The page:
employed in or are seeking employment in a country
other than their country of usual residence.
3.4 Scope of the global and regional
estimates
Clearly, a most important question is the following:
what is the “scope” of the estimates, i.e. the
population of migrants and migrant workers covered
in this report?
4
Article 11(1) of Convention No. 143, which applies to Part II of that
instrument, states: “… the term migrant worker means a person who
migrates or who has migrated from one country to another with a view to
being employed otherwise than on his own account and includes any
person regularly admitted as a migrant worker.’’ It should be noted that in
addition to the categories excluded under Convention No. 97, Convention
No. 143 also excludes students, trainees and employees of organizations
in a country who have entered that country temporarily for an assignment
and will leave on completion (Article 11(2)).
PART I MAIN RESULTS
3. SCOPE AND DEFINITIONS
Firstly, it should be noted that the present report is
concerned throughout with numbers and
characteristics of migrants in countries of destination.
A migrant, migrant worker or migrant domestic
worker is counted at the country of current residence.
3.4.1Migrants
The population of migrants covered by the estimates
presented here is defined by the nature of the data
used for the purpose, namely the database on the
stocks of international migrants produced by
Population Division of the Department of Economic
and Social Affairs of the United Nations Secretariat.
Since the basic data in these projections are obtained
in the most part from national population censuses,
the migrant population identified can be regarded as a
subset of the total population covered in the global
demographic estimates and projections of world
population, also undertaken on a regular basis by the
UN Population Division. These global population data
are based on national data, and again are mostly
derived from population censuses. Only in a few cases
do the data refer to population registers, other official
estimates, or nationally representative large-scale
household surveys. In short, the migrant population
covered in the present estimates is essentially confined
to the population covered in national population
censuses. Whether a particular category or type of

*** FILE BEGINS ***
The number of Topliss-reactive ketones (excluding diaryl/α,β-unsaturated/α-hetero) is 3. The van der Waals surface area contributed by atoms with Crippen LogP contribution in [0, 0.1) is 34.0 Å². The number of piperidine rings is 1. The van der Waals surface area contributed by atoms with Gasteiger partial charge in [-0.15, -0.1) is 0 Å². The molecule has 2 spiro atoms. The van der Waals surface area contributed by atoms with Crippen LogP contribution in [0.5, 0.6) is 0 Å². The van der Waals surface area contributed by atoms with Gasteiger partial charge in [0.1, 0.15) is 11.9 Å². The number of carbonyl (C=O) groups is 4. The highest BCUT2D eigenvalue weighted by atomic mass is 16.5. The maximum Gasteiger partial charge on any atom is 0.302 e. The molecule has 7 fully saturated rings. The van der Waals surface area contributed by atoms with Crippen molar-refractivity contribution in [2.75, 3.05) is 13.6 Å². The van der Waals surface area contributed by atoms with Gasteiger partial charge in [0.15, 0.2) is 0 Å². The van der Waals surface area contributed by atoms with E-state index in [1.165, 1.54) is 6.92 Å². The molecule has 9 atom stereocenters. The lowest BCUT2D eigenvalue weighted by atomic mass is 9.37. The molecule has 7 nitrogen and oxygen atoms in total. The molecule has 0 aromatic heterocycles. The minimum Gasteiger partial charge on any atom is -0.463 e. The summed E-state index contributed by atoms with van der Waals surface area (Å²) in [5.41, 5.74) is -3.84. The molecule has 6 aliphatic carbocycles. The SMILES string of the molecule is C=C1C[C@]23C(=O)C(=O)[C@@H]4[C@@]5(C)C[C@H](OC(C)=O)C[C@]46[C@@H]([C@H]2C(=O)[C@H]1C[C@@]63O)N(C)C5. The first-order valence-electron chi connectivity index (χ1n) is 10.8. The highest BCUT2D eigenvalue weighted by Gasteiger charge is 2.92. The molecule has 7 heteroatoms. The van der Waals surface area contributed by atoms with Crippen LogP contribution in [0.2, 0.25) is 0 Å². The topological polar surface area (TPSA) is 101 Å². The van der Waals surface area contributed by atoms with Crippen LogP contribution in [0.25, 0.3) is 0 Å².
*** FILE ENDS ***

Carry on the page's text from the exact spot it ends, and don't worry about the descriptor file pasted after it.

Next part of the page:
migrants can be included is determined by whether
they are eligible for inclusion, and are included in
practice, as residents in the national population
censuses.
Furthermore, the estimates are confined to the
adult population. In the vast majority of countries this
is taken as population aged 15 and over, but in a few
exceptional cases as 15−64.
3.4.2 Migrant workers
The term “migrant worker” as used in the present
report is defined in section 3.3 above. The procedure
used here to estimate the size of the population of
migrant workers is detailed in section 6. Briefly, it
involves the following two steps.
(i) From national data sources of the type described
in section 4.2, such as the OECD Migration
Database and the ILO Global and Regional
Databases on Labour Migration, estimates are
obtained of labour force participation rates of
migrants.
(ii) These LFPR estimates can be multiplied by
estimates of the total migrant population
as described above to obtain corresponding
estimates of the size of the population of migrant
workers.
A basic requirement in computing ratio (i) is that
the numerator (the number of migrant workers) and
the denominator (the number of migrants) should be
consistent in terms of the population covered and
ideally come from the same statistical source. In
coverage or numerical magnitude, the denominator of
(i) is not necessarily identical to the estimate of the
number of migrants in (ii).
The scope of the estimates of migrant workers
presented in this report is limited by the coverage of
both (i) and (ii), i.e. it is confined to the intersection of
coverage of the two sources. Thus, for example, even
if source (i) includes information on economic activity
of migrant children aged under 15, our estimates do
not cover that since (ii) has been restricted to
population aged 15 and over, as noted above.
Conversely, if (i) covers only the employed but not the
unemployed population in some group (such as
migrant domestic workers), the same limitation would
apply to the estimates of the number of migrant
workers for that group.
The total workforce engaged in a Country X is
divided into two parts – non-working and working
population. Migrants who are employed, or
unemployed and seeking employment, are part of the
working population of Country X and they fall within
the scope of the global estimation. Migrant domestic
workers fall within this category too.
Non-working migrants, i.e. persons who have
migrated for reasons other than work such as
dependants or students) are outside the scope of this
report. In practice, however, some of those who have
migrated for a reason other than work but who are
currently working in country X may in fact be counted
in the global estimate due to the nature and/or design
of the measurement tool. To what extent these
persons are covered by the global estimates is
however unknown.
29
ILO Global estimates on migrant workers: Results and methodology
Non-resident foreign workers cross borders to
perform work in Country X on a short-term basis;
these include daily workers in services or seasonal
workers in agriculture and construction, and so on. It
should be stated that not all cross-border migration is
necessarily of a seasonal nature. As shown in figure
3.1, cross-border migration for short-term work falls
outside the scope of the global and regional estimates
presented in this report.
Another group outside the scope of this report is